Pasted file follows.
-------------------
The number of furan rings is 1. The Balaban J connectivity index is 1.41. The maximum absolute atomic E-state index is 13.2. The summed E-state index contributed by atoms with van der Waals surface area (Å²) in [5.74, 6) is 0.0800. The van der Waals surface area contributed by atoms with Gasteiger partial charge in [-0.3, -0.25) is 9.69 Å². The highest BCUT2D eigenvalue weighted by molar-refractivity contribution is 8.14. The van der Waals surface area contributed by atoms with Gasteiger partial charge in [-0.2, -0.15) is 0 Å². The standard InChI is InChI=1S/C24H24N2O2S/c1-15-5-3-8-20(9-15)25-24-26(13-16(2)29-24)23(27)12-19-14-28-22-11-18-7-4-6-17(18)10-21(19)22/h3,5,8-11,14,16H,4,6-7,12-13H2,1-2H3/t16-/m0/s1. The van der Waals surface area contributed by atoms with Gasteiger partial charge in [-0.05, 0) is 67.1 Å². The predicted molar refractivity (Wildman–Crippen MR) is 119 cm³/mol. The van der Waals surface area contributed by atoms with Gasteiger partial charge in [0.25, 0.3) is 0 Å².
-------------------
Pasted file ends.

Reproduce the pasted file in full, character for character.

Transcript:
The number of furan rings is 1. The Balaban J connectivity index is 1.41. The maximum absolute atomic E-state index is 13.2. The summed E-state index contributed by atoms with van der Waals surface area (Å²) in [5.74, 6) is 0.0800. The van der Waals surface area contributed by atoms with Gasteiger partial charge in [-0.3, -0.25) is 9.69 Å². The highest BCUT2D eigenvalue weighted by molar-refractivity contribution is 8.14. The van der Waals surface area contributed by atoms with Gasteiger partial charge in [-0.2, -0.15) is 0 Å². The standard InChI is InChI=1S/C24H24N2O2S/c1-15-5-3-8-20(9-15)25-24-26(13-16(2)29-24)23(27)12-19-14-28-22-11-18-7-4-6-17(18)10-21(19)22/h3,5,8-11,14,16H,4,6-7,12-13H2,1-2H3/t16-/m0/s1. The van der Waals surface area contributed by atoms with Gasteiger partial charge in [-0.05, 0) is 67.1 Å². The predicted molar refractivity (Wildman–Crippen MR) is 119 cm³/mol. The van der Waals surface area contributed by atoms with Gasteiger partial charge in [0.25, 0.3) is 0 Å².